Michael Lyne, lecturer in mental health social work at Bournemouth University, which provides BIA qualifications and training, said there had been a “massive increase” in authorities wanting BIA training. He said he was fully booked for the next two and a half months. One council had asked him to train 60 members of staff and another its whole adult social worker workforce, although he declined to do this because he said the BIA role was “not suitable for everyone”. “Prior to Cheshire West I was doing well if I had fifteen people in a group and I usually only achieved that by authorities joining together,” he added.

The number of Dols cases has historically varied substantially between authorities and it had been expected that those with higher rates would see less substantial increases in cases following the Supreme Court judgement.

However, a Dols lead at a council with historically high rates said he had still seen a rise in cases of about a third in the first quarter of this year – about 70 cases – compared with the same period last year.

He said the council was trying to recruit a BIA but was having difficulty getting applicants. It plans to train more staff as qualified assessors.

“We have seen an impact on resources but we are managing,” he said. “I think we will need as many assessors as we can get and we will support as many as we can [to get qualified].”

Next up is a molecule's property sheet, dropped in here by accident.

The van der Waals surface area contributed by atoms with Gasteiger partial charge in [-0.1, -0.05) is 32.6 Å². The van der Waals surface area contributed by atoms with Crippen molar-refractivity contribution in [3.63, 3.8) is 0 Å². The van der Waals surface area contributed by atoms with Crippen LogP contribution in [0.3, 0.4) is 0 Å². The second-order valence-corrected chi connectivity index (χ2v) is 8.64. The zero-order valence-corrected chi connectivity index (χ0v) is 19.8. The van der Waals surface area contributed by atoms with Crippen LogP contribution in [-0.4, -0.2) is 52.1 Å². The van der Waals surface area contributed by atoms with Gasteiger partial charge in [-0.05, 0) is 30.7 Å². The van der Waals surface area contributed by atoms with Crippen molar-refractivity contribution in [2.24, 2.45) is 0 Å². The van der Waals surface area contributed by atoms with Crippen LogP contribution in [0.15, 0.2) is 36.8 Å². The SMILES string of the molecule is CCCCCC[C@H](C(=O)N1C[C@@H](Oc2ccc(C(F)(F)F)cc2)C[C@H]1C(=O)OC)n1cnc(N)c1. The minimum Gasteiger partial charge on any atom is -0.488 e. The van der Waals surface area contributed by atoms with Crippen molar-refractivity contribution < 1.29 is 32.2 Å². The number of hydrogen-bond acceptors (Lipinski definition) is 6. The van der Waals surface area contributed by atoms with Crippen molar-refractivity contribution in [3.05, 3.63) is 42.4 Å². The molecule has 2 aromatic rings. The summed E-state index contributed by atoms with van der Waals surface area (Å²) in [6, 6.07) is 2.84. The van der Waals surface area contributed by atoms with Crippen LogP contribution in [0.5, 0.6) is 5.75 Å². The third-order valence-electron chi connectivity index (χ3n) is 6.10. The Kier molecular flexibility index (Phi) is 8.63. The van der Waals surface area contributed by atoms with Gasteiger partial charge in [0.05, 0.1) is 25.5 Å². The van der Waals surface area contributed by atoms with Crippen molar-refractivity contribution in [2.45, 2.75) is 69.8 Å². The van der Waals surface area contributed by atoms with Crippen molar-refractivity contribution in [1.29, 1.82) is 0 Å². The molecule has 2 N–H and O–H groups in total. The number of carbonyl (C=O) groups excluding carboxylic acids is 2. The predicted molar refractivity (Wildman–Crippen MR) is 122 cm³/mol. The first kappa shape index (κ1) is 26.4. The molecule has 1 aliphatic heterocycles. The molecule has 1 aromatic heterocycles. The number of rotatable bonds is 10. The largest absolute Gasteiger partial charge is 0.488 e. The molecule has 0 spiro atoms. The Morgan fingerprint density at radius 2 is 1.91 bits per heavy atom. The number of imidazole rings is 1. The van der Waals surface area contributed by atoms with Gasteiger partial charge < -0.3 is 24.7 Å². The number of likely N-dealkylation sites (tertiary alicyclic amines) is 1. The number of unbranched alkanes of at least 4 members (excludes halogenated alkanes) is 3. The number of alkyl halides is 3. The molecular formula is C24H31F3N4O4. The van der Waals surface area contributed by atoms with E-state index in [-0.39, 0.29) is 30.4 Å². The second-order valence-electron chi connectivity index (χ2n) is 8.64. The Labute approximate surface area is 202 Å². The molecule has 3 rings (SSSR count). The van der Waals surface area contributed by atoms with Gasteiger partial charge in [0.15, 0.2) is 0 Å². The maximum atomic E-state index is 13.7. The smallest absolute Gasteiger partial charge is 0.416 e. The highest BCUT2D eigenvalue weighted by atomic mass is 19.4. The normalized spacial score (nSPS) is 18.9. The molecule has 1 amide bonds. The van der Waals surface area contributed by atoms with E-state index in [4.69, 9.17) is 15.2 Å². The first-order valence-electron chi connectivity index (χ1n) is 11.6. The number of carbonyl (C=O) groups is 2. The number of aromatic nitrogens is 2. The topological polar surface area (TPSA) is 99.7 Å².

Bristol City Council has also been working out the potential impact of the Dols ruling. It estimates the number of assessments is likely to reach 3,000 following the case and its total Dols activity will rise by about 2000 per cent. The council is training 40 people from various teams as BIAs who will go onto the rota for five days at a time and can spread knowledge of Dols amongst their colleagues. The council estimates it will have a funding shortfall of £972,500 in 2014/15 resulting from the Dols changes.

Sharp rise in demand for advocates

Meanwhile, a substantial increase in demand for independent mental capacity advocates (IMCAs) has also been reported following the ruling. Under the Mental Capacity Act, councils must instruct IMCAs to support people who are being assessed under the Dols, or who have had a deprivation authorised, and have no one else to consult; and also, where a service user under a Dols authorisation has an unpaid representative, and either the person or representative requests IMCA representation.

IMCA provider VoiceAbility said the number of referrals it received from local authorities had more than doubled on average across the country.

The organisation said that, on average, it received 64 referrals across its 30 services before the Cheshire West judgement and this has risen to an average of 144 after the ruling.

The rate of increase varied between services: 10 saw referrals double, seven reported a 300% increase, five a 400% rise and two experienced growth of 500%.

Jonathan Senker, chief executive of VoiceAbility, said: “We are seeing quite a significant increase. It is lumpy in that in some places it is quite dramatic and in others it is less so.” He said about 20% of local authorities that the organisation works with had agreed to buy more services from them. He said he was able to find enough advocates but that it is more difficult to do so in some areas. He said: “We need to work together with skills agencies to ensure there is a strong route into advocacy and get a pipeline of people that are developing the skills.”